Investigating the second point reveals DOTA itself created the parking problem but provided no realistic remedial option. Between 2010 and 2012, several changes took place. The original parking area for museum aircraft was disrupted when DOTA ordered NAMBP to move their exhibits to facilitate airport development. DOTA wanted to install water and sewer lines to service new T-hangar construction, and this involved the excavation of a trench through the museum’s aircraft parking area. As a result, DOTA canceled the Museum’s parking permit and Revocable Permit and ordered the relocation of the aircraft. Airport District Manager Roy Sakata met with Hayes and showed him a map of the area he picked for the “temporary” placement of museum aircraft, which was coincidentally the location for a future hangar meant to support the Army National Guard (ARNG). Conveniently for DOTA, they afforded no viable solution for NAMBP, so it is through the actions of DOTA itself that the museum is out of compliance regarding its aircraft parking. So why has DOTA cried foul when the parking problem is one of their own making?
Regarding the ominous-sounding environmental violations; simply stated, vehicles leaked a small amount of oil onto the ramp – a common occurrence for any vehicle, whatever its condition. During a routine inspection of the museum’s aircraft and equipment during August 2019, six minor infractions were noted. The infractions included stains on the ramp from oil drip pans that needed cleaning, a liquid storage container that was uncovered that didn’t have a secondary spill safeguard, and an anonymous complaint about an engine that was pressure washed on the ramp, allowing fluids to run across it. As seems reasonable, DOTA required corrective action for each incident, and indeed the museum addressed all six issues, with the corrective action dates listed on the DOTA Closure report – a report which lists the museum in compliance! Indeed, the museum has documented a number of situations elsewhere on the airfield where other parties have more significant environmental issues to remedy that have so far gone unnoticed. So why would DOTA single out the museum for this kind of infraction, while ignoring more severe cases elsewhere?
The answer to these questions probably lies in what remains unsaid. General Aviation has been under serious pressure from commercial interests for some time across the USA, with the situation in Hawaii being no different. Nobody should be surprised that this state, with some of the most valuable real estate in the world, would make it difficult for an aviation museum to exist… large aircraft exhibits take up a lot of space, and land comes at a significant premium. So are we really to believe that DOTA is evicting the museum for the reasons they listed in their eviction notice – especially when they remained unmoved by the provable evidence counteracting their claims? A rational review of the situation leads us to suspect that the primary reason behind DOTA’s eviction effort is the desire to trade a museum for commercial development.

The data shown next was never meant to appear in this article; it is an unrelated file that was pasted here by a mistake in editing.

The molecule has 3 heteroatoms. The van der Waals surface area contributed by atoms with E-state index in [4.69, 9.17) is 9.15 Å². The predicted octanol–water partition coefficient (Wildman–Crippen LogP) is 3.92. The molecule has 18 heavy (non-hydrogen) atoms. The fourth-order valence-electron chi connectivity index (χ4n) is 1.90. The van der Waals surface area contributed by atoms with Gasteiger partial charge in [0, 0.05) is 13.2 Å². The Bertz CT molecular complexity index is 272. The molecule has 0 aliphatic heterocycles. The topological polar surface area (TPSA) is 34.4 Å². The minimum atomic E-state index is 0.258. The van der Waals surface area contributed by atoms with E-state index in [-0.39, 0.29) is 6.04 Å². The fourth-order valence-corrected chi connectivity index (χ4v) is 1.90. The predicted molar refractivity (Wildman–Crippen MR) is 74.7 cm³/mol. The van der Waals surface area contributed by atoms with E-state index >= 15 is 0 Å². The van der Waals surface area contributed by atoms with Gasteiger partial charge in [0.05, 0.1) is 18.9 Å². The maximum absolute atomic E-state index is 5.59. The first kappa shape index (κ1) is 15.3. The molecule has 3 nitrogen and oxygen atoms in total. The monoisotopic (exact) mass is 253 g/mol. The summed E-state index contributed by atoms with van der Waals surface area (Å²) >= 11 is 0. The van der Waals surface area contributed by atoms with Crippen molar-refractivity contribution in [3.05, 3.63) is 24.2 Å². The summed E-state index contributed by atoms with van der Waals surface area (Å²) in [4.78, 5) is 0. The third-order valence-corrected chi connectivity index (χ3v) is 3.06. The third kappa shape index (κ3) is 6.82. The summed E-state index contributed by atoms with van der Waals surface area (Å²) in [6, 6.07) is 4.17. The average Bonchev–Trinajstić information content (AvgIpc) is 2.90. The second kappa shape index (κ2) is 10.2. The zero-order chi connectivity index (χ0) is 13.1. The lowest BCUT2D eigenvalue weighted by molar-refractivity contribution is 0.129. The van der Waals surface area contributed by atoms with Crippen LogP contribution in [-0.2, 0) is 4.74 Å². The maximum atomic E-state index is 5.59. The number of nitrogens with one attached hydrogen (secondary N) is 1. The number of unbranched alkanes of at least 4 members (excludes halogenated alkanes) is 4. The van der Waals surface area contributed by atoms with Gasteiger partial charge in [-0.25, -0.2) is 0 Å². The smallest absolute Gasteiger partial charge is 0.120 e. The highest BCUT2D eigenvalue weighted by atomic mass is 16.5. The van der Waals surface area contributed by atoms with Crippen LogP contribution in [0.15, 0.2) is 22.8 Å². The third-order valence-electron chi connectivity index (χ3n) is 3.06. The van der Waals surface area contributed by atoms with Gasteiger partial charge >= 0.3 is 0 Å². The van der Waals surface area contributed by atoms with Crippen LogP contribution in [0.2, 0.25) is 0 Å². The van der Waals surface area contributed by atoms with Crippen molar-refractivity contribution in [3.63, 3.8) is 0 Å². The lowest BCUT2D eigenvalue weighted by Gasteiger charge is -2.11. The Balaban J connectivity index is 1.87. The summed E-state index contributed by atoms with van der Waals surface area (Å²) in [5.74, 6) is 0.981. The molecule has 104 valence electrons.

DOTA plans to transform the historic airfield into a Part 139 airport. This will mean that this sleepy, relatively accessible airport, that is tightly surrounded by neighborhoods on three sides, will fortify into one bristling with TSA assets, gates, guards and guns. As a result, all airport tenants will face radically increased operating costs. But perhaps more importantly, given the close proximity of significant local housing, the airport expansion plans will almost certainly face a formidable grass roots fight that will likely kill the Part 139 effort, as has happened so frequently in other states. It may even kill the airport as a going concern… freeing up all of that valuable land for development. Unfortunately, by the time the airport loses that battle it could be too late for the museum…
Whomever is truly behind this effort to crush Naval Air Museum Barbers Point is uncertain at present. What is clear is that The State of Hawaii Department of Transportation Airport Division has presented a flimsy, provably false, fig leaf of an excuse to support this goal for demolishing an important historical museum which means so much to so many people. They are trying to rush through this effort, to bully their way past the museum, by providing a completely inadequate amount of time for them to gather support and prepare a defense.
While the State of Hawaii has comparatively unlimited legal resources, the museum is virtually without representation. If you want to see this museum saved, your immediate support is needed. The museum has a GoFundMe page where they have a $10,000 goal to begin their legal defense. (Just retaining a lawyer costs at least $5,000!) Please click HERE to help!
People to contact to express opposition to the eviction: